"Just think it. That's all you can do. Any thing extra you try and do... and we all do this. We all think, "It won't matter if I do just a little bit of doing." And the whole thing is ruined. Immediately. What you're doing, what you're changing, is the pattern... are the patterns in your brain and your nervous system. And that manifests in your body. So, in a sense, you're not working on the body, except very indirectly. Do remember that, because you have control to a certain extent over what you're thinking. You have very little control over what's happening in your body. If this were not so, if it wasn't a question of the brain and nervous system, F. M. could never have discovered the work. It was only because he was able, by thinking, to stop those wrong habits. Probably one of the biggest discoveries ever made by a human being." —Marjory Barlow

Marjory Barlow (1915-2006) was F. M. Alexander's niece, who trained with him to teach the Technique in 1933.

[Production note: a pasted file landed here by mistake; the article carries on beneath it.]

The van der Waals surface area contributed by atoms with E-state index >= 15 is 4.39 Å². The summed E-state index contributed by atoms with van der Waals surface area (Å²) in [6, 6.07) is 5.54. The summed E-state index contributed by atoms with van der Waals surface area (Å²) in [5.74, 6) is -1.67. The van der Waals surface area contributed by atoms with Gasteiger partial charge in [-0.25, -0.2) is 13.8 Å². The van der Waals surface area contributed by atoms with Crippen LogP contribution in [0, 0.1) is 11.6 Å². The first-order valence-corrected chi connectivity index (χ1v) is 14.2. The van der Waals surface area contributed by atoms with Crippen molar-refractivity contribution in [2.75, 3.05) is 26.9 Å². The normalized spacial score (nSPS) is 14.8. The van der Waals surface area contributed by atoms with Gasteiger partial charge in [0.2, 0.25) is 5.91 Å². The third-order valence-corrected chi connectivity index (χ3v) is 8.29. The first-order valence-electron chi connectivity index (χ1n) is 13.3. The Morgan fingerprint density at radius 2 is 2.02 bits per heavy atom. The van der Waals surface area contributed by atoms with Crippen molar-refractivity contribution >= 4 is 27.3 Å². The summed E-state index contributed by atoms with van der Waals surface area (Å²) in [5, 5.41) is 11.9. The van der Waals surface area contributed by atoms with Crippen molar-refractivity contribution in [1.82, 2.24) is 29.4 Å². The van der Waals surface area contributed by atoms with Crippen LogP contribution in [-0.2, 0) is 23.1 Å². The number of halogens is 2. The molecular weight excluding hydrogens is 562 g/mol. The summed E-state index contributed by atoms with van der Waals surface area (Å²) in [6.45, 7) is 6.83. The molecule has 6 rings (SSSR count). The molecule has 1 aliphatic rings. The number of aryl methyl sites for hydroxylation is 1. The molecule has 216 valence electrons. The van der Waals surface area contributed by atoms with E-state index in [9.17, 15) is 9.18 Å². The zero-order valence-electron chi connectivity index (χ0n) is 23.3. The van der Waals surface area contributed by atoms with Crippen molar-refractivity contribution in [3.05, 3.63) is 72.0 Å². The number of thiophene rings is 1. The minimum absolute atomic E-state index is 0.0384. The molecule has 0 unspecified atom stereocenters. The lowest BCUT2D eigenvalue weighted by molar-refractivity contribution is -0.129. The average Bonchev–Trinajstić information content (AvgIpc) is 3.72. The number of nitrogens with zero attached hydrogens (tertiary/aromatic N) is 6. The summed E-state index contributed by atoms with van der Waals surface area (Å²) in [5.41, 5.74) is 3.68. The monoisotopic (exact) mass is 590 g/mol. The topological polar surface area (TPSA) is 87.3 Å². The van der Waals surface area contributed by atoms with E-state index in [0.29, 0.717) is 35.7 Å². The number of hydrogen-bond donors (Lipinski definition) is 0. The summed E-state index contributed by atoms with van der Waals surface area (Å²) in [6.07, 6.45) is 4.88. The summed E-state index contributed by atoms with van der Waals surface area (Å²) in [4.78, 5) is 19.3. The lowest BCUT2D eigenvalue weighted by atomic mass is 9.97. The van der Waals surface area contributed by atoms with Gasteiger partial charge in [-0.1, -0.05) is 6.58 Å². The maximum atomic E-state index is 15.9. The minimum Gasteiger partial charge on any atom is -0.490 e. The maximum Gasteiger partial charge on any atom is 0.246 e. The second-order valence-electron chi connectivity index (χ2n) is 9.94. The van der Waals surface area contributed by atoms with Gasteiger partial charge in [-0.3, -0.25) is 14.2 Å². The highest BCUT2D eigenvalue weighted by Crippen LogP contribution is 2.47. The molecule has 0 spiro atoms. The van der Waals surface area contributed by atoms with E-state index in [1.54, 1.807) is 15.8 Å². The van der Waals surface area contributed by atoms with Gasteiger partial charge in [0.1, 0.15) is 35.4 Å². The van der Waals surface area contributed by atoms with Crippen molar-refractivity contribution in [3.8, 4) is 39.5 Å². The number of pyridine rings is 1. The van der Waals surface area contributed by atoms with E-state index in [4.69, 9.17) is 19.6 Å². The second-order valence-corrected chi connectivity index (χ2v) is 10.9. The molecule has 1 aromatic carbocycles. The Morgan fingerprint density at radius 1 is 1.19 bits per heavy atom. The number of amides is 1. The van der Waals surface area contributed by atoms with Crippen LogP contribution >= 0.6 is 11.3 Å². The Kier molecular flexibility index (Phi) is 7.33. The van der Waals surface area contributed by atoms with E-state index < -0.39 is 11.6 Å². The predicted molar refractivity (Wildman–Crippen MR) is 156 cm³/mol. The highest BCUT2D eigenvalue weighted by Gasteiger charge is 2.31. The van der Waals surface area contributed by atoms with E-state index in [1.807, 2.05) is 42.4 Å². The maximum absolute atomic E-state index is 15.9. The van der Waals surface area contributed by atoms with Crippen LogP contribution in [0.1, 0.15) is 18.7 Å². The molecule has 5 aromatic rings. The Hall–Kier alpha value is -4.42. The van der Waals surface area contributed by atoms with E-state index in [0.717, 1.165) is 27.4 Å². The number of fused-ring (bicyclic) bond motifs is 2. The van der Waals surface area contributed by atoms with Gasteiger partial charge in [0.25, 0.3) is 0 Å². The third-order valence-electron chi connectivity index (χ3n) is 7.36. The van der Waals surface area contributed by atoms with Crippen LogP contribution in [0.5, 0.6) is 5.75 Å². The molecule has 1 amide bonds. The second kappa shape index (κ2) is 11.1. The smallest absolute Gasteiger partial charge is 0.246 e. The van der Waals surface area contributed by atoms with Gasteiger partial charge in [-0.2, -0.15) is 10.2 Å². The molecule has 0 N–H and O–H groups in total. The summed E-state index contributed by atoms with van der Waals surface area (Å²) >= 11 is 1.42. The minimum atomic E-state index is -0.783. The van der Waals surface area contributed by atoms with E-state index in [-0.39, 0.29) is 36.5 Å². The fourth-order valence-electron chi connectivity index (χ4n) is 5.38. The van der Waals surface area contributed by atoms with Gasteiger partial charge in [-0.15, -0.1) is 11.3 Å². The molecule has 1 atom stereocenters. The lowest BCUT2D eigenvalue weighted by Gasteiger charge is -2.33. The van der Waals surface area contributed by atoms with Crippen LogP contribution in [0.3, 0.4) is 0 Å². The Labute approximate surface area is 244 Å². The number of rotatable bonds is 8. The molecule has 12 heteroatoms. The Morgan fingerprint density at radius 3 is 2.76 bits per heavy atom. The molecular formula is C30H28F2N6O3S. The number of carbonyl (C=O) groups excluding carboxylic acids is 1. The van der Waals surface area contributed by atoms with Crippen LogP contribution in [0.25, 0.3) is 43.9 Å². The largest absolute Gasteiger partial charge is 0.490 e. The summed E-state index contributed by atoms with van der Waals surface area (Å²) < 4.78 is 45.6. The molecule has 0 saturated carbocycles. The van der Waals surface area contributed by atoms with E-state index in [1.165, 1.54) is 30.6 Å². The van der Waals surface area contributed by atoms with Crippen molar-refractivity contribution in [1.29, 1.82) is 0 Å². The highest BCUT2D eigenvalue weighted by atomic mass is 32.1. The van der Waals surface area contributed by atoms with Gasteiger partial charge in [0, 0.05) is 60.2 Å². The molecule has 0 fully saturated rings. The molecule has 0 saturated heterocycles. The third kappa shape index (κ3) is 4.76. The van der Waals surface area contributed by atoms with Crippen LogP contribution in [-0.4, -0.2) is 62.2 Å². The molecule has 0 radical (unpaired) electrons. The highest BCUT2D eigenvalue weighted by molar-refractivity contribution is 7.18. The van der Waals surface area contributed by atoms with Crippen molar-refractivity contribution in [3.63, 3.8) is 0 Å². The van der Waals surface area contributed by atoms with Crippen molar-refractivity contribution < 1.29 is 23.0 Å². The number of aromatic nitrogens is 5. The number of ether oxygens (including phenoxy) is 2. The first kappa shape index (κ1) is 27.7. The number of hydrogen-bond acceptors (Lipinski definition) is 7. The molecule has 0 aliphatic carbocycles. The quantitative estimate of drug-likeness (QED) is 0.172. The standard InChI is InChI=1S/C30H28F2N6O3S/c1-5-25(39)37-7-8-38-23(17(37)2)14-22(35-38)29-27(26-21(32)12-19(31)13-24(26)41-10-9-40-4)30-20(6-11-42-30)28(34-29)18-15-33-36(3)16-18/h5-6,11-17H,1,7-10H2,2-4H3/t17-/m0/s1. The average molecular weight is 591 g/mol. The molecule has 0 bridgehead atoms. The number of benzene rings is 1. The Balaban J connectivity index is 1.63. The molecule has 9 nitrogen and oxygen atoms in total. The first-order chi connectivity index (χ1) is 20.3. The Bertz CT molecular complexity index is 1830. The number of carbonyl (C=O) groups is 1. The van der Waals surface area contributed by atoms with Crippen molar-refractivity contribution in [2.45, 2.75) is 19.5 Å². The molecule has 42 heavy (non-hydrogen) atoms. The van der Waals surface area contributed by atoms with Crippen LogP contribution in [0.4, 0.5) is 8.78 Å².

Thanks to Jeffrey Glazer for highlighting this clip.

[author] [author_image timthumb='on']http://www.acatnyc.org/main/wp-content/uploads/2014/01/After-crop1.jpg[/author_image] [author_info]WITOLD FITZ-SIMON has been a student of the Alexander Technique since 2007. He is certified to teach the Technique as a graduate of the American Center for the Alexander Technique’s 1,600-hour, three year training program. A student of yoga since 1993 and a teacher of yoga since 2000, Witold combines his extensive knowledge of the body and its use into intelligent and practical instruction designed to help his students free themselves of ineffective and damaging habits of body, mind and being. <a href="www.mindbodyandbeing.com">www.mindbodyandbeing.com</a>[/author_info] [/author]

 

 

Fishing For Our Body's Wisdom

Japanese-fish by Dan Cayer

I can remember trying to ‘feel’ the swampy mess of bodily sensations and emotions I felt trapped inside me. What were these squeezings in my chest and throat, this panicked gripping in my abdomen? I knew there was wisdom in the body and that if I could relate with it, I might feel less stuck in my life and more able to make decisions. Yogis and meditators had written luminously about the wisdom we have inside us.